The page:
Abuse redress: Christian Brothers pay €30m

Religious congregations provide €110m in cash but owe twice that amount in property

Total cost of the State’s contribution to redress for survivors of residential institutions is likely to be in the region of €1.5bn.

Total cost of the State’s contribution to redress for survivors of residential institutions is likely to be in the region of €1.5bn.

 

The State has reached a milestone in securing church assets to cover the cost of abuse redress after the Christian Brothers fulfilled its pledge to complete its contribution of €30 million.

This largely completes cash pledges worth €110 million from religious organisations who offered in the aftermath of the publication of the Ryan report to part-fund redress and support for 15,000 former pupils.

However, religious congregations have yet to transfer more than twice this amount in the form of property which they pledged to hand over to the State about a decade ago.

In all, the total cost of the State’s contribution to redress for survivors of residential institutions is likely to be in the region of €1.5 billion.

Some 18 religious congregations involved in the management of most of the residential institutions in which child abuse took place have made contributions toward costs incurred by the State.

To date, they have contributed more than €235 million of the €480 million which they have offered to contribute.

They have made these payments under two rounds; a legally binding indemnity agreement in 2002, and “voluntary offers” made in 2009 following the aftermath of Ryan report.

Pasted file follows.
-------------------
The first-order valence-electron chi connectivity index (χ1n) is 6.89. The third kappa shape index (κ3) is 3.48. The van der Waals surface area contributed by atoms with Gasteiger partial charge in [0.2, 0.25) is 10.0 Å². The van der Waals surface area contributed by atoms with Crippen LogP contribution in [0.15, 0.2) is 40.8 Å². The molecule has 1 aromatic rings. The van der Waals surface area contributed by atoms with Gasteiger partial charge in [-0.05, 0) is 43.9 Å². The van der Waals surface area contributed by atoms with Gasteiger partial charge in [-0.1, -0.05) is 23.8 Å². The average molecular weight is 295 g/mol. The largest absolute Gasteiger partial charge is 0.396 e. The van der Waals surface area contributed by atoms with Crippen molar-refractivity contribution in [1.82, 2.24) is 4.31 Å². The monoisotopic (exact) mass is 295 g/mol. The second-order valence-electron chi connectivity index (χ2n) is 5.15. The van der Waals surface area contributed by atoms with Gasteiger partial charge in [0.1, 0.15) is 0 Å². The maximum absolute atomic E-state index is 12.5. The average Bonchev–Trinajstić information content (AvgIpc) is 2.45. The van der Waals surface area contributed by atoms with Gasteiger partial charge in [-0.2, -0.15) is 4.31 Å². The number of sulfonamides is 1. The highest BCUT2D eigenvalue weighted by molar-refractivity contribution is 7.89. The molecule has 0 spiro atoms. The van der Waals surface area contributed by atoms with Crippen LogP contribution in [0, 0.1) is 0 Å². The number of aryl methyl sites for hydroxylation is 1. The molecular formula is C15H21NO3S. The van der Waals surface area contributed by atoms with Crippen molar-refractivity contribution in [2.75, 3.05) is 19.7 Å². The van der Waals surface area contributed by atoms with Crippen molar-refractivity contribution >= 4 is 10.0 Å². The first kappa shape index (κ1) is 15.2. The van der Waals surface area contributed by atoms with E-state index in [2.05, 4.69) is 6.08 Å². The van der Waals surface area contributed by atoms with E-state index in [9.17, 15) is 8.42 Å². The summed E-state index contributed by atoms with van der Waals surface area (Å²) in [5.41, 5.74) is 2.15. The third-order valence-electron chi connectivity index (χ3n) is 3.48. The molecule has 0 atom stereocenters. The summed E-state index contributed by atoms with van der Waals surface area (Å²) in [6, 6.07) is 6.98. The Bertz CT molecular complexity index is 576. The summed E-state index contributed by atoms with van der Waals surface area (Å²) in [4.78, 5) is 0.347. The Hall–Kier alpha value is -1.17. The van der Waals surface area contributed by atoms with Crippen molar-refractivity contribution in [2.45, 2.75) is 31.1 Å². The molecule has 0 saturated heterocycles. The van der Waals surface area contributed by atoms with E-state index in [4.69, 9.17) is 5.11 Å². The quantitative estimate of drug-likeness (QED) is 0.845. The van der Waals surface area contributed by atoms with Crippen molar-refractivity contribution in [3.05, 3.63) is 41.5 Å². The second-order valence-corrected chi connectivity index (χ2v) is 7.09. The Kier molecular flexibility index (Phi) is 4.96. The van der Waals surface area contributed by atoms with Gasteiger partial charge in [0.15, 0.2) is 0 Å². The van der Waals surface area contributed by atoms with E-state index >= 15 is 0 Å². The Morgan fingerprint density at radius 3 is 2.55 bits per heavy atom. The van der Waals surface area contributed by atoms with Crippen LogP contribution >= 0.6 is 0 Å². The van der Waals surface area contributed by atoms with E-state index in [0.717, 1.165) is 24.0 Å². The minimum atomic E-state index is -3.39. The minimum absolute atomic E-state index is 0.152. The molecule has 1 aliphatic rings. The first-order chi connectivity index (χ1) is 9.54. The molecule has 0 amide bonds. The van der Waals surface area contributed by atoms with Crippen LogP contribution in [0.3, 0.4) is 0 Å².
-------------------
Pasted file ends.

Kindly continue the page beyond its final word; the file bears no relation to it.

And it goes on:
Property transfer

The bulk of money they agreed to pay under the 2002 indemnity deal – €128 million – has been paid. The transfer of two out of 60 properties remain to be fully completed.

The 2009 Ryan report, which found there had been endemic abuse and neglect in the institutions run by religious congregations, led to calls for these organisations to contribute about half of the cost of the €1.5 billion redress costs.

While a total contribution of some €725 million was sought by the government at the time, the congregations offered €480 million.

This included money paid under the 2002 indemnity deal, plus further cash and properties valued by the congregations at just over €352 million.

Of this sum, about €110 million has now been paid in cash, while 18 properties have been accepted for transfer to the State. Three of these remain to be fully transferred.

Caranua, the independent State body set up to help people who, as children, experienced abuse in residential institutions, is responsible for managing these funds.

The Department of Education has pointed out that when account is taken of property offers not accepted and changes in the valuation of properties previously offered, the total value of the voluntary offers achievable will be significantly lower than this €352 million figure.

Latest figures due to be released on Monday show that the Christian Brothers has contributed €30 million to date.

Minister for Education and Skills Joe McHugh welcomed the contributions made by the Christian Brothers as it “fulfils the congregation’s pledge to complete its voluntary contributions”.

“These payments ensure that Caranua has access to the full €110 million in cash contributions which were committed to. Most importantly, the financial contributions will allow Caranua to continue its supports for survivors,” he said.

He said a further portion of the contribution made by the congregation – almost €500,000 – is to be paid to the new National Children’s Hospital, as required under law.

This is provided for under the provisions of the Residential Institutions Statutory Fund Act 2012, which states that no more than €110 million in contributions may go to the fund.

Any amounts in excess of that figure must go to the funding of the development of the National Children’s Hospital.